High-speed dream turns sour on Milan to Rome rail route


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The Independent Online

For thousands of Italians making the regular – and wearing – 300-mile trip between Milan and Rome, it seemed too good to be true when not one, but two high-speed rail services emerged in the past few years to whisk them to their destination.

The journey time was slashed from six to three hours and the existence of rival firms meant lower prices. But not for the first time the dream of fair competition and a better deal for consumers is turning sour in one of Europe’s most sclerotic economies.

Ntv (Nuovo trasporto viaggiatori), one of the high-speed operators, appears to be in danger of derailing, it says, hit by a mixture of underhand tactics from its state-owned rival Trenitalia, and indifference from politicians.

The company today took out full-page advertisements in national newspapers demanding that the Prime Minister Matteo Renzi act to create a level playing field, after new operating charges imposed by the state-owed rail operator look set to increase its network charges from €120m to €140m a year.

The plea follows press reports that Ntv – which runs its trains under the Italotreno brand - may have to shed nearly a third of its 1,000 staff following losses of €156m in its first two years. Italotreno passenger numbers are rising steadily, but its trains are still less full than those of state-run Trenitalia.

Professor Carnevale Maffè Carlo Alberto, a competition expert at Milan’s Bocconi business school, said the monopoly that the state-owned firm had enjoyed until now on services operating to and from Rome’s more central Termini station, was a key reason for this.

The newer, private upstart operator has had to make do with Tiburtina station, which is several kilometres further from the centre, and bleak and undeveloped for what is supposed to be an important transport hub.

“I’m a commuter between Rome and Milan and even though I’m all for competition, I choose Trenitalia because Termini station is more convenient,” said Prof Carlo Alberto.

There have also been stories of petty attempts to undermine the newer private operator. At Rome’s Ostiense station a 2m fence suddenly appeared overnight in front of Italo's new customer centre just two weeks before the high-speed service was to launch.

And there were the gloating announcements when its rival's trains were late. State-owned Trenitalia has also slashed prices, apparently hoping that its state subsidies would enable it to carry on long enough to see the private firm collapse in the price war.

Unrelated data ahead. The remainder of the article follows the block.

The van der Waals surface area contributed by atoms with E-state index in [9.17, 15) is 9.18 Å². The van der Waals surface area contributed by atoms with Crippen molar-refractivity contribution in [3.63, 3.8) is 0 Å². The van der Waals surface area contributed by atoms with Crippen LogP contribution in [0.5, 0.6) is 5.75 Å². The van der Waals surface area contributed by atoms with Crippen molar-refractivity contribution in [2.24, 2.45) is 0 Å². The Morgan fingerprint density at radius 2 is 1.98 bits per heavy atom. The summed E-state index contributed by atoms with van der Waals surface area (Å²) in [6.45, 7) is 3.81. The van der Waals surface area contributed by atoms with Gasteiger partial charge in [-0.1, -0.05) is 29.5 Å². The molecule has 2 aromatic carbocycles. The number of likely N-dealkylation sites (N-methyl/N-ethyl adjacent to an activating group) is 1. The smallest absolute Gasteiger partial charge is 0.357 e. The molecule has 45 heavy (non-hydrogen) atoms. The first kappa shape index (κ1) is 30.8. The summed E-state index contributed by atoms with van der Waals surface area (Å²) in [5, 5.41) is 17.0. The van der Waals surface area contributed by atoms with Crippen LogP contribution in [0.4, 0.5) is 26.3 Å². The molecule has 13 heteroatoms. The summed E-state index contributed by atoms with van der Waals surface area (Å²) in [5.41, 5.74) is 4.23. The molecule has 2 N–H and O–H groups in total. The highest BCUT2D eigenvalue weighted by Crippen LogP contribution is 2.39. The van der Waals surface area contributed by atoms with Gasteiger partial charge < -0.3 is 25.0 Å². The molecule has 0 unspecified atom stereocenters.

After all this there are fears that the new operating costs for 2015 might prove ruinous. Paolo Ripa, Ntv's chief operating officer, told The Independent: “For a small operator like us, already on a knife edge, this extra cost is not sustainable.” But he added: “We are not going to give in.”

Trenitalia has said the claims by Ntv of unfair competition are exaggerated, and that its relative success is due to its better business model. Prof Carlo Alberto says there is some truth in this. “Trenitalia has done very, very well with its e-commerce development. It’s now the number one e-commerce business in Italy,” he said.

But he agreed with Mr Ripa that the Italian government should have done more to ensure that Italotreno had access to central, or at least well-developed, terminals in Rome and Milan from the start.

He said that lack of competition and open markets was one of the key factors holding back the Italian economy, which is labouring under rising unemployment, negative growth once more, and even negative inflation.

Italy's problems were underlined by the 2014-15 World Economic Forum’s global competitiveness rankings out today that have confirmed Italy’s dismal status compared to its key EU rivals France, Germany, the UK and Spain. At 49th place in the global league, Italy also trails behind Turkey, Puerto Rico and Azerbaijan.

Meanwhile the Italian political establishment’s ambivalent attitude to fair competition has been highlighted by comment from the right-wing vice-president of the Senate, Maurizio Gasparri, who as a communications minister in a previous Berlusconi administration, appeared to do everything he could to help the media mogul maintain his virtual monopoly on private broadcasting in Italy. Gasparri mocked Ntv on twitter: “You’re nearly finished – it's risky buying tickets from Ntv."

Prof Carlo Alberto said: “It’s important for politicians and parliament to set a good example in terms of promoting fairness and competition. But if they fail to, what we can we expect from the rest of the country?”